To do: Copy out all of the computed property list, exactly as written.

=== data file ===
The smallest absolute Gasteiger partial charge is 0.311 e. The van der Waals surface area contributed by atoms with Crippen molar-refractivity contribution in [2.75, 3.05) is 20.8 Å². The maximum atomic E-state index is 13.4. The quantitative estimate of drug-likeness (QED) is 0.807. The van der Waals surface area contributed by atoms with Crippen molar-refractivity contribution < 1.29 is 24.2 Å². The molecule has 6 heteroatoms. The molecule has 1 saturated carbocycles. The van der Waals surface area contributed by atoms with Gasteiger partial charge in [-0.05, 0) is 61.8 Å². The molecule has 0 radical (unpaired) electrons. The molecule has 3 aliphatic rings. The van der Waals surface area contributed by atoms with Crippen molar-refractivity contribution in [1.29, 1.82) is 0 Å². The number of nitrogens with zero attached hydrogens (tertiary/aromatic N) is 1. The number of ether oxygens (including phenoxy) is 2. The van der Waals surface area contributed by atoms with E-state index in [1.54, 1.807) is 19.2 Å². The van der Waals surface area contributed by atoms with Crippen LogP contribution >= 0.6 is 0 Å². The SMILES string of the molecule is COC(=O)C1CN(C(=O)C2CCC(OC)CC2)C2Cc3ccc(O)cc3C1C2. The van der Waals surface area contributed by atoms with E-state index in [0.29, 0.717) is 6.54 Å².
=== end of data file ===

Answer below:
The smallest absolute Gasteiger partial charge is 0.311 e. The van der Waals surface area contributed by atoms with Crippen molar-refractivity contribution in [2.75, 3.05) is 20.8 Å². The maximum atomic E-state index is 13.4. The quantitative estimate of drug-likeness (QED) is 0.807. The van der Waals surface area contributed by atoms with Crippen molar-refractivity contribution < 1.29 is 24.2 Å². The molecule has 6 heteroatoms. The molecule has 1 saturated carbocycles. The van der Waals surface area contributed by atoms with Gasteiger partial charge in [-0.05, 0) is 61.8 Å². The molecule has 0 radical (unpaired) electrons. The molecule has 3 aliphatic rings. The van der Waals surface area contributed by atoms with Crippen molar-refractivity contribution in [1.29, 1.82) is 0 Å². The number of nitrogens with zero attached hydrogens (tertiary/aromatic N) is 1. The number of ether oxygens (including phenoxy) is 2. The van der Waals surface area contributed by atoms with E-state index in [1.54, 1.807) is 19.2 Å². The van der Waals surface area contributed by atoms with Crippen LogP contribution >= 0.6 is 0 Å². The SMILES string of the molecule is COC(=O)C1CN(C(=O)C2CCC(OC)CC2)C2Cc3ccc(O)cc3C1C2. The van der Waals surface area contributed by atoms with E-state index in [0.29, 0.717) is 6.54 Å².